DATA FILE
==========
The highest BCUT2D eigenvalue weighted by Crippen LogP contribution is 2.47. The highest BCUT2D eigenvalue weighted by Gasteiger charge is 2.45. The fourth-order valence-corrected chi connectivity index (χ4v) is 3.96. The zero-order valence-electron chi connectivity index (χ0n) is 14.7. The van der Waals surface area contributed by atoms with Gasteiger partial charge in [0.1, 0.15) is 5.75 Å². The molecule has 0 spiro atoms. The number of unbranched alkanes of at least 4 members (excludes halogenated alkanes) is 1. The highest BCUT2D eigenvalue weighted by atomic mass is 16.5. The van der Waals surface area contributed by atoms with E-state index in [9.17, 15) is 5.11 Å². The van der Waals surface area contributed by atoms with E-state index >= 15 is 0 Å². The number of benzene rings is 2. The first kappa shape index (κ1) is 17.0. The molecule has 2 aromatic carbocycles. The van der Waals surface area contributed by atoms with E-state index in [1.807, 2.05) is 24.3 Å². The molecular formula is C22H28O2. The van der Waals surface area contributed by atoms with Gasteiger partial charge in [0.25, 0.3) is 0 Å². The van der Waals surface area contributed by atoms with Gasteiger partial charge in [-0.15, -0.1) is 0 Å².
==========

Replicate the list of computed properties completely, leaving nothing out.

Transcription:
The highest BCUT2D eigenvalue weighted by Crippen LogP contribution is 2.47. The highest BCUT2D eigenvalue weighted by Gasteiger charge is 2.45. The fourth-order valence-corrected chi connectivity index (χ4v) is 3.96. The zero-order valence-electron chi connectivity index (χ0n) is 14.7. The van der Waals surface area contributed by atoms with Gasteiger partial charge in [0.1, 0.15) is 5.75 Å². The molecule has 0 spiro atoms. The number of unbranched alkanes of at least 4 members (excludes halogenated alkanes) is 1. The highest BCUT2D eigenvalue weighted by atomic mass is 16.5. The van der Waals surface area contributed by atoms with E-state index in [9.17, 15) is 5.11 Å². The van der Waals surface area contributed by atoms with E-state index >= 15 is 0 Å². The number of benzene rings is 2. The first kappa shape index (κ1) is 17.0. The molecule has 2 aromatic carbocycles. The van der Waals surface area contributed by atoms with E-state index in [1.807, 2.05) is 24.3 Å². The molecular formula is C22H28O2. The van der Waals surface area contributed by atoms with Gasteiger partial charge in [0.25, 0.3) is 0 Å². The van der Waals surface area contributed by atoms with Gasteiger partial charge in [-0.15, -0.1) is 0 Å².